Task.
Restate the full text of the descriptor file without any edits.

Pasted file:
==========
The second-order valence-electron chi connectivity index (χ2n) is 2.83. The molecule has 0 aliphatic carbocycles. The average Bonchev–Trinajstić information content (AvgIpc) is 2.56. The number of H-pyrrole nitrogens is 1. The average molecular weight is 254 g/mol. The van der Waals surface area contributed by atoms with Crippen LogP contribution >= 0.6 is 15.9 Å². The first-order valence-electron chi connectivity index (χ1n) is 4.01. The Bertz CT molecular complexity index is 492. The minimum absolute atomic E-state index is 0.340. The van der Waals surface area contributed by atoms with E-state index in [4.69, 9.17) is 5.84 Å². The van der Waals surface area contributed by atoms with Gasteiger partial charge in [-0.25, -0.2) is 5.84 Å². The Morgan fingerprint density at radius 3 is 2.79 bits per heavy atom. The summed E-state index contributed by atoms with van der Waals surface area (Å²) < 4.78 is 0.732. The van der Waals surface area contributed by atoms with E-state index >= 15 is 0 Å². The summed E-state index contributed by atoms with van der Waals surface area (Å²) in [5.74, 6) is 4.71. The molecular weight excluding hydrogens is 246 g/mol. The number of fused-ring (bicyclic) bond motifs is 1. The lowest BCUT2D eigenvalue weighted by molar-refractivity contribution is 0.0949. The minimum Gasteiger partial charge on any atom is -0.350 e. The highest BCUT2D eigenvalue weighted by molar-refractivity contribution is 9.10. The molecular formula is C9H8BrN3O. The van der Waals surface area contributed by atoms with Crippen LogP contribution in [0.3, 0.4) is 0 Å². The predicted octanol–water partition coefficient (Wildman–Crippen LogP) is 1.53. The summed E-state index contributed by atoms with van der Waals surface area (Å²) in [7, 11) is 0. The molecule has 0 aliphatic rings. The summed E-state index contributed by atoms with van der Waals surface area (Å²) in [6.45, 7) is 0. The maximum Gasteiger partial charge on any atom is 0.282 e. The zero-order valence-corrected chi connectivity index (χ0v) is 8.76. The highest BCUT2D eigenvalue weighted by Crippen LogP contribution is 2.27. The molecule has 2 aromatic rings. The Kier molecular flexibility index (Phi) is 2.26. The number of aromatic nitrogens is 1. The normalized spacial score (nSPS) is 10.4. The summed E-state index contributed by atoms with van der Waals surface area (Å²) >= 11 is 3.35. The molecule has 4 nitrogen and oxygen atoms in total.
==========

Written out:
The second-order valence-electron chi connectivity index (χ2n) is 2.83. The molecule has 0 aliphatic carbocycles. The average Bonchev–Trinajstić information content (AvgIpc) is 2.56. The number of H-pyrrole nitrogens is 1. The average molecular weight is 254 g/mol. The van der Waals surface area contributed by atoms with Crippen LogP contribution >= 0.6 is 15.9 Å². The first-order valence-electron chi connectivity index (χ1n) is 4.01. The Bertz CT molecular complexity index is 492. The minimum absolute atomic E-state index is 0.340. The van der Waals surface area contributed by atoms with E-state index in [4.69, 9.17) is 5.84 Å². The van der Waals surface area contributed by atoms with Gasteiger partial charge in [-0.25, -0.2) is 5.84 Å². The Morgan fingerprint density at radius 3 is 2.79 bits per heavy atom. The summed E-state index contributed by atoms with van der Waals surface area (Å²) < 4.78 is 0.732. The van der Waals surface area contributed by atoms with E-state index >= 15 is 0 Å². The summed E-state index contributed by atoms with van der Waals surface area (Å²) in [5.74, 6) is 4.71. The molecular weight excluding hydrogens is 246 g/mol. The number of fused-ring (bicyclic) bond motifs is 1. The lowest BCUT2D eigenvalue weighted by molar-refractivity contribution is 0.0949. The minimum Gasteiger partial charge on any atom is -0.350 e. The highest BCUT2D eigenvalue weighted by molar-refractivity contribution is 9.10. The molecular formula is C9H8BrN3O. The van der Waals surface area contributed by atoms with Crippen LogP contribution in [0.3, 0.4) is 0 Å². The predicted octanol–water partition coefficient (Wildman–Crippen LogP) is 1.53. The summed E-state index contributed by atoms with van der Waals surface area (Å²) in [7, 11) is 0. The molecule has 0 aliphatic rings. The summed E-state index contributed by atoms with van der Waals surface area (Å²) in [6.45, 7) is 0. The maximum Gasteiger partial charge on any atom is 0.282 e. The zero-order valence-corrected chi connectivity index (χ0v) is 8.76. The highest BCUT2D eigenvalue weighted by Crippen LogP contribution is 2.27. The molecule has 2 aromatic rings. The Kier molecular flexibility index (Phi) is 2.26. The number of aromatic nitrogens is 1. The normalized spacial score (nSPS) is 10.4. The summed E-state index contributed by atoms with van der Waals surface area (Å²) >= 11 is 3.35. The molecule has 4 nitrogen and oxygen atoms in total.